Still sporting a greying version of his trademark beard, but with a noticeable girth, the 50-year-old delighted a record crowd with a cameo appearance at the club’s Wheatley Park ground, in west Yorkshire for a crunch league clash.
With temperatures hovering around zero, the midfielder peeled off his tracksuit 33 minutes into the second half as the Northern Counties East League First Division side were drawing 2-2 with Tadcaster Albion in the top of the table clash.
Wearing the Garforth Town Brazil-style strip of yellow shirt and blue shorts, Socrates announced his arrival with a thundering 20-yard attempt within a minute of taking the field. But the attempt was stopped by Tadcaster keeper Tom Ryder.
As captain of the 1982 Brazil World Cup side, which is widely regarded as the greatest team never to win the World Cup, he was well known for his shock of black hair, his beard and his tall gangly frame.
More than a few pounds heavier today, he played up front, and, while he had a number of touches within the first few minutes of his substitute appearance, he was largely anonymous for the last 10 minutes of the match, which ended 2-2.
Despite the disappearance of last week’s snow which fell in the area, Socrates accepted a series of body-warming garments as he sat through most of the game on the bench.
Garforth Town coach and owner Simon Clifford, who brought him to the club, gave him his overcoat, which the legend accepted with some protest.
One member of the ground staff then shouted: “Does he want a cup of tea, Simon?”
Speaking after the game, Socrates said the match was much faster than he expected and much colder.
The former star, who reportedly lined out for UCD when he studied there, said: “It was far too cold. The second I got out I had this incredible headache, I’m just not used to it. The last time I saw snow was years and years ago. It was much faster than what I am used to. In Brazil games just aren’t that fast. It was good fun and a good game. Leeds looks a beautiful city and I am enjoying my stay here.”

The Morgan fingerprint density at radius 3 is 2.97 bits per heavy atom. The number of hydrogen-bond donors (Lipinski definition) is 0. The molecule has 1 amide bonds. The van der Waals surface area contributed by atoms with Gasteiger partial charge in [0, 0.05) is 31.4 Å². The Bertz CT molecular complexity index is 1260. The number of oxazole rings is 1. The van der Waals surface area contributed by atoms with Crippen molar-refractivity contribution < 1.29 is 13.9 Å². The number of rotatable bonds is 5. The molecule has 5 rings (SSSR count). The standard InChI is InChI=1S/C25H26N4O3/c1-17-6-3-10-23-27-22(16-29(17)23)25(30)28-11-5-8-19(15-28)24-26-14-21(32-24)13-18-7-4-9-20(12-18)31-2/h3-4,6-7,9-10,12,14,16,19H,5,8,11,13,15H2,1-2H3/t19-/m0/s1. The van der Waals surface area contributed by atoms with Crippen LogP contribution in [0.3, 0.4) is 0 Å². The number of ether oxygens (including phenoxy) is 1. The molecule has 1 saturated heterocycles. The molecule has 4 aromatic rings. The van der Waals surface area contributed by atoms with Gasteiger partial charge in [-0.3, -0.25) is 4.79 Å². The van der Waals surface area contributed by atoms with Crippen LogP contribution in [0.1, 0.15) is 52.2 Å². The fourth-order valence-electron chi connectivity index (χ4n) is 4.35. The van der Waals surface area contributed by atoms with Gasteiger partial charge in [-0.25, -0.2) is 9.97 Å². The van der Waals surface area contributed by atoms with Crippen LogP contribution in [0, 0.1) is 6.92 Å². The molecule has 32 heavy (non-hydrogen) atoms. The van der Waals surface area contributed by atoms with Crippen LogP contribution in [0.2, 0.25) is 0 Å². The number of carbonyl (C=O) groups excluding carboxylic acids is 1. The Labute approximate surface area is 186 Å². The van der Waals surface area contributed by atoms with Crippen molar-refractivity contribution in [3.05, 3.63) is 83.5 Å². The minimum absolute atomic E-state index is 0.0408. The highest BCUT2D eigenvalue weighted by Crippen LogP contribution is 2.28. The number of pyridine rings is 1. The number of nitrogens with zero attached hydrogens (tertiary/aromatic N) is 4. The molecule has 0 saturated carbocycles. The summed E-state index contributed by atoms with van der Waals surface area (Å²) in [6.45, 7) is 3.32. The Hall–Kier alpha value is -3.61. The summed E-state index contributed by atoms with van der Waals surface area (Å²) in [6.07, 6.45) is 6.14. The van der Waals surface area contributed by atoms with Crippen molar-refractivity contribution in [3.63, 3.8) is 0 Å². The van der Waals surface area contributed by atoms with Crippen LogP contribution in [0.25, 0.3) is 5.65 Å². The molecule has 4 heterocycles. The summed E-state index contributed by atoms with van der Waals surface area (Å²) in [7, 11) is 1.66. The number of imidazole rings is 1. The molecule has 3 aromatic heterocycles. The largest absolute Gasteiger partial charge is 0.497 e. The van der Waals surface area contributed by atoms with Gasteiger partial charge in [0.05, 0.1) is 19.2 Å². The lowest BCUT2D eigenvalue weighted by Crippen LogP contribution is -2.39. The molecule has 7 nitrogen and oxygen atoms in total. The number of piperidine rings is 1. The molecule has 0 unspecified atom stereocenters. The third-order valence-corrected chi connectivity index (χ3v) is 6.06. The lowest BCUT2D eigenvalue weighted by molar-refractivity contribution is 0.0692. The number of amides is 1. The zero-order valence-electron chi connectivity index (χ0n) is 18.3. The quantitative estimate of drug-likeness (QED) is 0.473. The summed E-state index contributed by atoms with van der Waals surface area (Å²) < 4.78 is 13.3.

The usual gate of 150 was swelled to 1,300 for the Brazilian’s appearance.
As the star sat on the bench wrapped in his many coats, hat and gloves, he stayed serenely above a series of arguments between the coaching staff of both sides which involved referee David Midgeley having to step in at one point.
As Mr Midgeley blew the final whistle, Socrates, who is known to be a heavy smoker, was breathing heavily and walked off slowly as he was mobbed by fans and photographers.
His brief appearance amounted to four touches - his early shot on the Tadcaster goal and three neat lay-offs in the midfield. His couple of attempts at getting on the end of long balls from the Tadcaster keeper with his head were foiled by the opposition midfield, many of whom were 30 years his junior.
Club owner Clifford told the news conference after the match he wanted to bring Socrates on to take a second-half penalty but he could not because the great man had mislaid his shin pads. Asked if he thought the event was a “farce” Clifford said there was a very serious side to Socrates’s visit. He said this was to promote his national chain of children’s soccer schools which are modelled on Brazilian football style.
Socrates said he was happy to visit Britain to support this venture.